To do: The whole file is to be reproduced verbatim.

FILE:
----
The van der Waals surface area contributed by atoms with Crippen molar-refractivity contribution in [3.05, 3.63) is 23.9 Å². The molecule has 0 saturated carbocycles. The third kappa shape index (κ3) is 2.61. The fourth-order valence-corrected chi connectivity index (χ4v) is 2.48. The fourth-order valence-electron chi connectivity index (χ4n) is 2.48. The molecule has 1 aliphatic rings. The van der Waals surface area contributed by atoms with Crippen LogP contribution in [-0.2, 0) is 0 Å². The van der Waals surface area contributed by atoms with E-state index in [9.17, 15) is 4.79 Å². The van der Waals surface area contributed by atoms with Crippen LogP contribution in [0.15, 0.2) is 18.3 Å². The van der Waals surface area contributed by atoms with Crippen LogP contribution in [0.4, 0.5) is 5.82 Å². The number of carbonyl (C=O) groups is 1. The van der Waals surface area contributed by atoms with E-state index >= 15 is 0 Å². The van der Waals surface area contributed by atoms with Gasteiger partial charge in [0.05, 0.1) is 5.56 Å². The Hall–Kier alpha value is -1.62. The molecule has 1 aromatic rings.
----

The van der Waals surface area contributed by atoms with Crippen molar-refractivity contribution in [3.05, 3.63) is 23.9 Å². The molecule has 0 saturated carbocycles. The third kappa shape index (κ3) is 2.61. The fourth-order valence-corrected chi connectivity index (χ4v) is 2.48. The fourth-order valence-electron chi connectivity index (χ4n) is 2.48. The molecule has 1 aliphatic rings. The van der Waals surface area contributed by atoms with Crippen LogP contribution in [-0.2, 0) is 0 Å². The van der Waals surface area contributed by atoms with E-state index in [9.17, 15) is 4.79 Å². The van der Waals surface area contributed by atoms with Crippen LogP contribution in [0.15, 0.2) is 18.3 Å². The van der Waals surface area contributed by atoms with Crippen LogP contribution in [0.4, 0.5) is 5.82 Å². The number of carbonyl (C=O) groups is 1. The van der Waals surface area contributed by atoms with E-state index >= 15 is 0 Å². The van der Waals surface area contributed by atoms with Gasteiger partial charge in [0.05, 0.1) is 5.56 Å². The Hall–Kier alpha value is -1.62. The molecule has 1 aromatic rings.